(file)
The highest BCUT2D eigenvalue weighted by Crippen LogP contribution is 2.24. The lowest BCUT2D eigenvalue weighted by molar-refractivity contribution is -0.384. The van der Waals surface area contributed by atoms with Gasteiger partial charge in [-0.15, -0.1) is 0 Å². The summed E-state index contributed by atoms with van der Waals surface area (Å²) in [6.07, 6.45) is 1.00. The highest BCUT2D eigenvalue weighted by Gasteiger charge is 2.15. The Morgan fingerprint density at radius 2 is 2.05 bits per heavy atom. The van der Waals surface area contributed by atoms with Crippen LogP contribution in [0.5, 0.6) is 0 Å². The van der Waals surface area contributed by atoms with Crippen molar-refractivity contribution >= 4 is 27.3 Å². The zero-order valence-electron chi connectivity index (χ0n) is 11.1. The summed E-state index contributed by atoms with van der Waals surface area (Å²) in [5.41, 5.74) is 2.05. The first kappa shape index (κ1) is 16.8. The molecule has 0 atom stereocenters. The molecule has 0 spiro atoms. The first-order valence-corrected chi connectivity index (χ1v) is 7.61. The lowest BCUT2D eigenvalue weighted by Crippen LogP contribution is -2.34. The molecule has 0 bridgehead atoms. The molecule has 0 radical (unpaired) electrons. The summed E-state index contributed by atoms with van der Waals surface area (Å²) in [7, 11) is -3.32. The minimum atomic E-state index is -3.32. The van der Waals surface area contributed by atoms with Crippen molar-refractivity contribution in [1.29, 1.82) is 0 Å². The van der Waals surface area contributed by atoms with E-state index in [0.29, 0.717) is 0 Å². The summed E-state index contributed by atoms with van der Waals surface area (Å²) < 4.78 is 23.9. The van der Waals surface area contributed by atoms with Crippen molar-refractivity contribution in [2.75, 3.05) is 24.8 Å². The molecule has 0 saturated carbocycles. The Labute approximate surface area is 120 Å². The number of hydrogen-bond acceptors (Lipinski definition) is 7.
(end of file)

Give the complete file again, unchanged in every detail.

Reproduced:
The highest BCUT2D eigenvalue weighted by Crippen LogP contribution is 2.24. The lowest BCUT2D eigenvalue weighted by molar-refractivity contribution is -0.384. The van der Waals surface area contributed by atoms with Gasteiger partial charge in [-0.15, -0.1) is 0 Å². The summed E-state index contributed by atoms with van der Waals surface area (Å²) in [6.07, 6.45) is 1.00. The highest BCUT2D eigenvalue weighted by Gasteiger charge is 2.15. The Morgan fingerprint density at radius 2 is 2.05 bits per heavy atom. The van der Waals surface area contributed by atoms with Crippen LogP contribution in [0.5, 0.6) is 0 Å². The van der Waals surface area contributed by atoms with Crippen molar-refractivity contribution >= 4 is 27.3 Å². The zero-order valence-electron chi connectivity index (χ0n) is 11.1. The summed E-state index contributed by atoms with van der Waals surface area (Å²) in [5.41, 5.74) is 2.05. The first kappa shape index (κ1) is 16.8. The molecule has 0 atom stereocenters. The molecule has 0 spiro atoms. The first-order valence-corrected chi connectivity index (χ1v) is 7.61. The lowest BCUT2D eigenvalue weighted by Crippen LogP contribution is -2.34. The molecule has 0 bridgehead atoms. The molecule has 0 radical (unpaired) electrons. The summed E-state index contributed by atoms with van der Waals surface area (Å²) in [7, 11) is -3.32. The minimum atomic E-state index is -3.32. The van der Waals surface area contributed by atoms with Crippen molar-refractivity contribution in [1.29, 1.82) is 0 Å². The van der Waals surface area contributed by atoms with E-state index in [0.29, 0.717) is 0 Å². The summed E-state index contributed by atoms with van der Waals surface area (Å²) < 4.78 is 23.9. The van der Waals surface area contributed by atoms with Crippen molar-refractivity contribution in [2.75, 3.05) is 24.8 Å². The molecule has 0 saturated carbocycles. The Labute approximate surface area is 120 Å². The number of hydrogen-bond acceptors (Lipinski definition) is 7.